Less capacity building and training for women is also another challenge. Since some of the female staff has not acquired higher education, they need more capacity building to enhance their knowledge which they hardly receive. Less encouragement and consideration of their views is also another challenge women face in workplaces. Sometimes it happens that a female staff member proposes an idea or solution but other male staff and bosses do not take it seriously or do not consider it at all.
There are some companies who do not employ women at all, from director to the cleaners and security guards as it is defined in their policy! Apart from that men hardly accept a woman as their boss. There is a Somali belief that “A woman cannot give orders to a man and he is always superior to her”.
Furthermore, since the country was lawless since 1990 and had no central government which provides developmental facilities for the community, finding jobs is not that easy especially for girls. Sometimes it happens that an elder helps boys/men to find job while ladies mostly lag behind. One more reason for women’s absence in workplaces is the high unemployment rate in the country.
Between 2000 and 2004, when I was in high school I used to lead our class/school every semester and year, academically. I used to work hard and encourage my girlfriends to work hard as well. One of our high school teachers used to encourage boys but it did not discourage me even once. Instead it gave me the courage to show everyone that women can reach where men can. When my girlfriends talked about that teacher and how they hated him I used to tell them “Listen to his encouraging and inspiring words to boys and use them to your own advantage. Turn them into possibilities and never give up”.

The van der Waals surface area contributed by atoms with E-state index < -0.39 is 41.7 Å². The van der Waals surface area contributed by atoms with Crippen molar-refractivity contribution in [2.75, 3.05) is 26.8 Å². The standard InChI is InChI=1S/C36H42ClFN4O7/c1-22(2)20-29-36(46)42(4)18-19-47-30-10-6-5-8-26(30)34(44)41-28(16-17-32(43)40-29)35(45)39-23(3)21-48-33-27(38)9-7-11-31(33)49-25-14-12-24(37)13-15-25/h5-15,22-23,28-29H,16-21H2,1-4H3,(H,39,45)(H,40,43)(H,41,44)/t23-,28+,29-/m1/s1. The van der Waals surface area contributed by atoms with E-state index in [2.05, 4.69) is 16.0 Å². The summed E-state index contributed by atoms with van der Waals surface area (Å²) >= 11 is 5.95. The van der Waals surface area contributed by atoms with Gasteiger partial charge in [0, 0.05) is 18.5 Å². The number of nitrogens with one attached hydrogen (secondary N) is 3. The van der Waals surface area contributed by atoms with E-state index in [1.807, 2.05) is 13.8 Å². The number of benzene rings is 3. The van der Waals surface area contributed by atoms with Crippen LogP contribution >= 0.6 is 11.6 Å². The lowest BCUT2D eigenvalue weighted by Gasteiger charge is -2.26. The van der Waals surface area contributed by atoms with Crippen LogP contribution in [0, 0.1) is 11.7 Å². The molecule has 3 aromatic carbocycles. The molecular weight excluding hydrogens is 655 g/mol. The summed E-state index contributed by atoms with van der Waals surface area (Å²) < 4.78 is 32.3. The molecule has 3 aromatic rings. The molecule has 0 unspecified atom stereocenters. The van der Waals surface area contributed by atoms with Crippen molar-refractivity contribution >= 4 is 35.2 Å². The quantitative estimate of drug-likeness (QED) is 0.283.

Years passed and we graduated high school in 2004. I was lucky to be one of the nine students who scored grade A. Indeed, I am the first lady in my school and throughout Puntland to score that grade. Despite all that hard work and joy there was no hope for scholarships since Center For British Teachers (CFBT) which funded higher education in Puntland state left and the United Nations Educational, Scientific and Cultural Organization - Regional Programme of Education for Emergencies and Reconstruction (UNESCO-PEER) took over funding higher education.
In December 2004, while I was browsing at a nearby internet café a classmate of mine approached me with a smiling face. He said to me “Congratulations you won”. I was astonished as I did not know what he meant or what was going on. I took a deep breath and asked him “Won what?”! He smiled and said “You have been granted a scholarship”.
I did not know what to say or do. I jumped with happiness. He then added “Hey you know what! Since you were the only lady who scored grade A and you are the highest scoring lady in the whole state as there is no other lady who got grade A, your position is guaranteed”. For hours my ears could not believe the good news they heard. I waited until the following morning and called our school’s headmaster who later confirmed to me that UNESCO will sponsor the highest scoring students.
Few weeks later, highest scoring students in Puntland were called for interviews and to fill up the application forms for the courses available in the scholarship program. When it was my turn I was asked what I planned to become in the future. I told the interviewers “I want to be a telecommunication engineer”. Everybody smiled and asked me why I chose this profession. I told them “it is my passion to become an engineer”. I am determined to show my community that a lady can be who she wants if she works hard.